Phil 4- Paper 2

Phil 4- Paper 2 - Megan Bakva Philosophy 4 Justin Clark...

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Philosophy 4 Justin Clark Through the legend of the Ring of Gyges, Plato asserts his belief that humans always act out of their personal best self-interest, whether or not they consider the action moral. To defend this claim, Plato, through Glaucon’s character, discusses the ethics of a man who gains a ring that enables him to become invisible. With this power, Gyges disregards morality, seducing the queen and murdering the king, to become King himself. This legend sparks the discussion of egoism. What would any other human do if they were to gain the power of invisibility? Would the typical human be virtuous, act morally if they certainly could not get caught or suffer from consequences of “bad” actions? What makes an action good or bad? According to the moral theory of psychological egoism, ultimately humans always perform the action that serves their best self-interest and therefore never act altruistically. Plato’s claim that no man is so virtuous to not act self-interestedly and disobey morals when put in the same situation as Gyges is a view of psychological egoism. Psychological egoism makes a descriptive claim; It makes a claim about the way things factually are. Ethical egoism makes a prescriptive claim, a claim about what ought to be the case. The view purports that because people will always act self-interestedly, thereby bringing them ultimate sense of happiness, this is what they should do. The right or morally correct action in ethical egoism is the action that best satisfies individual interests. A point of clarification is made on the “is of identity.” The right action is the same thing as or equal to the action that best advances personal interests; No meaning is lost when the two terms are substituted. This conclusion of ethical egoism, draws from just one premise. Because (1) all actions are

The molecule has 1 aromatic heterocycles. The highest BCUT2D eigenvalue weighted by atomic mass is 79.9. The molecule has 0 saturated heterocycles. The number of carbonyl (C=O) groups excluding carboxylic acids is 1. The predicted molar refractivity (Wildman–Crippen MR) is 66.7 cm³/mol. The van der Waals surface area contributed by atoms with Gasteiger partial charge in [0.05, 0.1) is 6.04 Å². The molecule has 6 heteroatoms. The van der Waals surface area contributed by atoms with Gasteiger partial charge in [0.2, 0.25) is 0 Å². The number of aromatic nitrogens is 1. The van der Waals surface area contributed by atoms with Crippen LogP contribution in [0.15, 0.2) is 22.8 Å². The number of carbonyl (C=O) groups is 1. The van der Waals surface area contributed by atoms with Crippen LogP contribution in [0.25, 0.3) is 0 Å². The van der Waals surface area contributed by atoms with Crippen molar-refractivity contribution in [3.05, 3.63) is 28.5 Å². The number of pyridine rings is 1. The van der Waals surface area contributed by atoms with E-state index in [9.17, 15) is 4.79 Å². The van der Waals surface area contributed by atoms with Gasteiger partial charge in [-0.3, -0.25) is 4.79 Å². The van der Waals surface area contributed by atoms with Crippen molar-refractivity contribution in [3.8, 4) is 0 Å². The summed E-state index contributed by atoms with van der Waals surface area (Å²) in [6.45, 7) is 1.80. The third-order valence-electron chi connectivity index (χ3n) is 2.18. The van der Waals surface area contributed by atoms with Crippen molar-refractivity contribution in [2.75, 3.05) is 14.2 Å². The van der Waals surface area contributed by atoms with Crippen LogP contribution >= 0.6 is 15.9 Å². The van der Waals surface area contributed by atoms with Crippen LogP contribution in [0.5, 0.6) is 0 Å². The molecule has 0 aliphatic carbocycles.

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Phil 4- Paper 2 - Megan Bakva Philosophy 4 Justin Clark...

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